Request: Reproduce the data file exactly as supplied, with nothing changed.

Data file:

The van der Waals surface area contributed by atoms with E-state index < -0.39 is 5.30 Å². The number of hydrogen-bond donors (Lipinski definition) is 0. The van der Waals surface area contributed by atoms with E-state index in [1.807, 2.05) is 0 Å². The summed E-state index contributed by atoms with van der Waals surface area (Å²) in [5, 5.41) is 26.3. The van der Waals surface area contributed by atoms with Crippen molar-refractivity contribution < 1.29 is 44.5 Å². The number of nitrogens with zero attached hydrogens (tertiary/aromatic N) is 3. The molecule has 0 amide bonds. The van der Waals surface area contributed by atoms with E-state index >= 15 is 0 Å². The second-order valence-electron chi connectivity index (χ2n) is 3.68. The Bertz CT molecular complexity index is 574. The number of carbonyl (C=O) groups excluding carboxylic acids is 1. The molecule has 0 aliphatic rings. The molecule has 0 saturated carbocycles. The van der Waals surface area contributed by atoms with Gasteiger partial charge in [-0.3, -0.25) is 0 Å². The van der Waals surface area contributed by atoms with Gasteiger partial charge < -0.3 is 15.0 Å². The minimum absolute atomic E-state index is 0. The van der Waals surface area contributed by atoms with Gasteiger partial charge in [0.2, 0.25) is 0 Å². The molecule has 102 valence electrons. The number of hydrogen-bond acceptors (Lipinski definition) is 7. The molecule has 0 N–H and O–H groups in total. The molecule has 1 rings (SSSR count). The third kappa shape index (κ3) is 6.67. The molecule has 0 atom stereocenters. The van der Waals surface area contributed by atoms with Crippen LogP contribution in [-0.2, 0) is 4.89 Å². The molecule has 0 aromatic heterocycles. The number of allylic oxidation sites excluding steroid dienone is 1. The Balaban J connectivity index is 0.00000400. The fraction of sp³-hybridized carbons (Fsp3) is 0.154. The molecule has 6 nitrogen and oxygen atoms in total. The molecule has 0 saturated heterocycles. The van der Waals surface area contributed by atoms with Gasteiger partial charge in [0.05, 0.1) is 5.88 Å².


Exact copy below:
The van der Waals surface area contributed by atoms with E-state index < -0.39 is 5.30 Å². The number of hydrogen-bond donors (Lipinski definition) is 0. The van der Waals surface area contributed by atoms with E-state index in [1.807, 2.05) is 0 Å². The summed E-state index contributed by atoms with van der Waals surface area (Å²) in [5, 5.41) is 26.3. The van der Waals surface area contributed by atoms with Crippen molar-refractivity contribution < 1.29 is 44.5 Å². The number of nitrogens with zero attached hydrogens (tertiary/aromatic N) is 3. The molecule has 0 amide bonds. The van der Waals surface area contributed by atoms with E-state index >= 15 is 0 Å². The second-order valence-electron chi connectivity index (χ2n) is 3.68. The Bertz CT molecular complexity index is 574. The number of carbonyl (C=O) groups excluding carboxylic acids is 1. The molecule has 0 aliphatic rings. The molecule has 0 saturated carbocycles. The van der Waals surface area contributed by atoms with Gasteiger partial charge in [-0.3, -0.25) is 0 Å². The van der Waals surface area contributed by atoms with Gasteiger partial charge < -0.3 is 15.0 Å². The minimum absolute atomic E-state index is 0. The van der Waals surface area contributed by atoms with Gasteiger partial charge in [0.2, 0.25) is 0 Å². The molecule has 102 valence electrons. The number of hydrogen-bond acceptors (Lipinski definition) is 7. The molecule has 0 N–H and O–H groups in total. The molecule has 1 rings (SSSR count). The third kappa shape index (κ3) is 6.67. The molecule has 0 atom stereocenters. The van der Waals surface area contributed by atoms with Crippen LogP contribution in [-0.2, 0) is 4.89 Å². The molecule has 0 aromatic heterocycles. The number of allylic oxidation sites excluding steroid dienone is 1. The Balaban J connectivity index is 0.00000400. The fraction of sp³-hybridized carbons (Fsp3) is 0.154. The molecule has 6 nitrogen and oxygen atoms in total. The molecule has 0 saturated heterocycles. The van der Waals surface area contributed by atoms with Gasteiger partial charge in [0.05, 0.1) is 5.88 Å².